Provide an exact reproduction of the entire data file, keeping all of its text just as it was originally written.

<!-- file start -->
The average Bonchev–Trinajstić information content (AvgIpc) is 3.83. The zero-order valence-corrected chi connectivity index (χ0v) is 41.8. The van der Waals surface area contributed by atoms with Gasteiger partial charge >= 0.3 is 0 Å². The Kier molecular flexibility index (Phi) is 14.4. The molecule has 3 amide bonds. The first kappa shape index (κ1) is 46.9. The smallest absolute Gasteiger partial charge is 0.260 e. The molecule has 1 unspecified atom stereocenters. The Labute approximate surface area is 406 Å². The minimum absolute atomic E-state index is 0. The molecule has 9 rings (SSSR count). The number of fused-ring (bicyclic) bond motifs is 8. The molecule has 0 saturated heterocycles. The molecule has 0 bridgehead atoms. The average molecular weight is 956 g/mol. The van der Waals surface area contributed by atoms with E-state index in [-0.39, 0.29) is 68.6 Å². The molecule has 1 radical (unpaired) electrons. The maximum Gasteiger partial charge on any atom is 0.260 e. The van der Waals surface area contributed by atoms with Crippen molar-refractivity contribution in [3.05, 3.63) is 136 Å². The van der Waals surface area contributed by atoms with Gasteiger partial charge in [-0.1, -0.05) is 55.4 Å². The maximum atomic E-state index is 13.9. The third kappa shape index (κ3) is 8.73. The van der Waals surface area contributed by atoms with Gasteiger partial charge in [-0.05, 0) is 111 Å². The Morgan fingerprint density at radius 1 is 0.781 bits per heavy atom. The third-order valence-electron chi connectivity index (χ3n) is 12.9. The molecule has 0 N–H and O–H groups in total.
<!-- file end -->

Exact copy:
The average Bonchev–Trinajstić information content (AvgIpc) is 3.83. The zero-order valence-corrected chi connectivity index (χ0v) is 41.8. The van der Waals surface area contributed by atoms with Gasteiger partial charge >= 0.3 is 0 Å². The Kier molecular flexibility index (Phi) is 14.4. The molecule has 3 amide bonds. The first kappa shape index (κ1) is 46.9. The smallest absolute Gasteiger partial charge is 0.260 e. The molecule has 1 unspecified atom stereocenters. The Labute approximate surface area is 406 Å². The minimum absolute atomic E-state index is 0. The molecule has 9 rings (SSSR count). The number of fused-ring (bicyclic) bond motifs is 8. The molecule has 0 saturated heterocycles. The molecule has 0 bridgehead atoms. The average molecular weight is 956 g/mol. The van der Waals surface area contributed by atoms with E-state index in [-0.39, 0.29) is 68.6 Å². The molecule has 1 radical (unpaired) electrons. The maximum Gasteiger partial charge on any atom is 0.260 e. The van der Waals surface area contributed by atoms with Crippen molar-refractivity contribution in [3.05, 3.63) is 136 Å². The van der Waals surface area contributed by atoms with Gasteiger partial charge in [-0.1, -0.05) is 55.4 Å². The maximum atomic E-state index is 13.9. The third kappa shape index (κ3) is 8.73. The van der Waals surface area contributed by atoms with Gasteiger partial charge in [-0.05, 0) is 111 Å². The Morgan fingerprint density at radius 1 is 0.781 bits per heavy atom. The third-order valence-electron chi connectivity index (χ3n) is 12.9. The molecule has 0 N–H and O–H groups in total.